Kids Conquering Cancer

Most of you reading this blog know that my dad passed away from cancer in 2010. Before he was diagnosed in 2005, cancer was just a word that flew around in the abstract. I didn’t really think about it because I was fortunate to not have to. After that day, I think about it all the time. But this week, I have found myself thinking about the positive side of cancer, if there is one. I’ve been exposed to a number of stories recently about kids and cancer. They aren’t all happy endings but they are all stories of kids conquering cancer in one way or another.

The first story is about one of my students. Obviously, I can’t go into too much detail. But the short version is that his father is fighting stage four cancer. If you saw him around school, you would have no idea there was such a struggle going on at home. He’s the happiest kid we have. Teachers enjoy teaching him and other students want to be him. And they have no idea what he goes home to… or maybe they do and they are being thoughtful enough to give him those few hours of escape each day to just be a kid. Either way, each time I see him I want to hug him. Which I know I can’t do. So instead, I continue to admire his strength from afar and I pray for his father every day. My kid is conquering cancer by not letting it steal his childhood.

The next story is about a courageous young girl from my old neighborhood. I learned about her story from some of the teachers I used to work with. Gabriella was 9-years-old when she was diagnosed with a cancerous brain tumor. Unfortunately, she lost her life in October of this year. But in the 11 months between her diagnosis and her death, Gabriella made more of an impact on this world than most people will in their whole lives. She collected over 240,000 “Dear Santa” letters which raised hope and money for the Make-a-Wish Foundation. She shared her story through video blogs posted on Facebook and urged people to pay attention to this devastating disease and the effect it is having on our future generation. After her passing, the federal government has decided to name their most recent medical research act for this courageous little girl. So while her body gave out on her, Gabriella’s spirit will continue to conquer cancer through this medical act and the foundations she established during her short life.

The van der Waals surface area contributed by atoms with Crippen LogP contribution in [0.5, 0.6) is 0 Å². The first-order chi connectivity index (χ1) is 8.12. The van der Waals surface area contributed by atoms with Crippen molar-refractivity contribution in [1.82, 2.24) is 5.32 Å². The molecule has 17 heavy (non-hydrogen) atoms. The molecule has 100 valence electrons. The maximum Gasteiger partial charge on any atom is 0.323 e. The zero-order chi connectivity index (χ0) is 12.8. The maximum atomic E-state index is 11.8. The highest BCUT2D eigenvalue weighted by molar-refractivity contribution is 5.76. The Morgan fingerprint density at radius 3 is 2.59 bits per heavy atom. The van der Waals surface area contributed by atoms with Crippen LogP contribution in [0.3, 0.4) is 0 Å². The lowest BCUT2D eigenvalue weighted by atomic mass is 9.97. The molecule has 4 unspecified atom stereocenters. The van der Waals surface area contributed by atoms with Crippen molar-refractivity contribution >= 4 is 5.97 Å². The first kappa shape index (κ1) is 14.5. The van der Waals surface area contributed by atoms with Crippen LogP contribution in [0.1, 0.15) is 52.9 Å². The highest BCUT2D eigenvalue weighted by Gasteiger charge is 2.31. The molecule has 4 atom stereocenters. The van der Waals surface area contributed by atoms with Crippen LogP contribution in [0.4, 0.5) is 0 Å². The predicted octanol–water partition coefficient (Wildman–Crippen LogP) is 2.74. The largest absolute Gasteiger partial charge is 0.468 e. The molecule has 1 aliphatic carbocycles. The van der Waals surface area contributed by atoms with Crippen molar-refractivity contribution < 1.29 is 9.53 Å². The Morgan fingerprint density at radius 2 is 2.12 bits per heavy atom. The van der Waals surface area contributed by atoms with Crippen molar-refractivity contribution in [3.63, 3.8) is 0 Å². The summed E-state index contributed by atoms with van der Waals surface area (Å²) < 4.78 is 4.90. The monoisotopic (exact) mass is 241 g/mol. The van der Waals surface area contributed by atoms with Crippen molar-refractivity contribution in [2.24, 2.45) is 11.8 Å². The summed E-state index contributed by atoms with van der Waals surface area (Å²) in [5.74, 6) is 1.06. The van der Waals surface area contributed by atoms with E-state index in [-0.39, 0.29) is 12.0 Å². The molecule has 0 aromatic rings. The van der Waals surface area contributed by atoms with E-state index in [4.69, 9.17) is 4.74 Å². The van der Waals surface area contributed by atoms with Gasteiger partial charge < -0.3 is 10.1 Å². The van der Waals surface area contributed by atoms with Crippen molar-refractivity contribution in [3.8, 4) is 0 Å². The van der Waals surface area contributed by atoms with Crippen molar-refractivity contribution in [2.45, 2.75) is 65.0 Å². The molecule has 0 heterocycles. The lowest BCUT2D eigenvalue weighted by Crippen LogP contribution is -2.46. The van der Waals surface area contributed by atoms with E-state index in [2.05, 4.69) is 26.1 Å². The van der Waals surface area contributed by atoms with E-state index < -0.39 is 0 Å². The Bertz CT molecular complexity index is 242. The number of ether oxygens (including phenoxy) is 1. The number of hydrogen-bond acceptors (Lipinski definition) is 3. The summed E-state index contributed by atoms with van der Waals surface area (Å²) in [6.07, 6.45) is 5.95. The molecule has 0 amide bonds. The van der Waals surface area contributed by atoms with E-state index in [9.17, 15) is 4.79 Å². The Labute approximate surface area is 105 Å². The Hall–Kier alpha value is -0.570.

My final story about kids conquering cancer is about a 5-year-old named Abby who has amazing parents and a grandmother with cancer. She lives with her family quite near to me in California, but I heard about them through a friend from VA. Abby wanted to do something to help her “Lala” while going through treatment, so they put together a survival kit. This wasn’t enough for this determined little girl though and she wanted to do more. Instead of stifling her goals, her parents worked out a plan to get their friends, family, and strangers (like me!) to deliver 1,000 purple bags full of encouragement and hope to cancer patients across the country. You can read all about Abby’s story on the blog her mom just started, which shows the impact faith has had on their family.  On their Facebook page, there is a great list of suggested materials to include and a note about Abby to help explain her cause. I plan to gather what supplies I can from our friends and assemble some purple bags for Abby. Although, she already has California colored in on her map, so we might have to get creative and reach across state lines. If not, we can help Abby conquer cancer and reach her goal of 1,000 purple bags.

I hope these stories haven’t made you too sad, because for me they remind me of the silver linings in life. They remind me to smile on the tough days because you never know who else might need to see your smile. They remind me of the good in the world instead of focusing on the bad. These kids inspire me to be a better person and give me hope that we can conquer cancer through small, meaningful actions in our daily lives.

2 Comments (+add yours?)

  1. Susan Oliver
    Nov 15, 2013 @ 06:17:56

    This is well put, & simply beautiful. You will receive an envelope from me (probably on Monday) w/some articles I thought might interest you. Gabby’s obit & story are among them. Dr. Hatrick has declared Monday, Nov. 18th as “cracking walnuts” day in LCPS. We are having a jeans days fundraiser at CTY. This week, we had a jeans day at school for the Leukemia & Lymphoma Society. Of course, Laura Luhman is always 1st in my mind, especially now that she works at our school. I haven’t shared her story w/anyone, & have no idea if others are aware. I’ll forward you the lovely story our AP wrote about her dad, which brought tears to my eyes. He is a survivor. And of course, amazing Meesha continues to inspire & encourage all those whose lives she touches. I was very adamant about not saying or writing that Dad had “lost his battle,” as so many tales say; because I, too, was hopeful that cancer taught our family & friends many good things. I do not feel that cancer won anything. It was simply the way that he left his earthly body & time here w/us. But our faith, love & support team continue to feel his spirit among us. He truly “lives on” in his family. By sharing his story, & others whose paths we cross, we are making a positive difference in what could be a devastating negative.

    Much love & hugs! Thanks for the call. It always makes me smile, laugh & brightens my day to hear your voice. JMom



  2. Raymond Oliver
    Nov 15, 2013 @ 15:57:53

    Karen, Thanbks. We went through the whole thing with Ray again, Wonderful to see you doing such good things. Blessings G Dad -G Mom O



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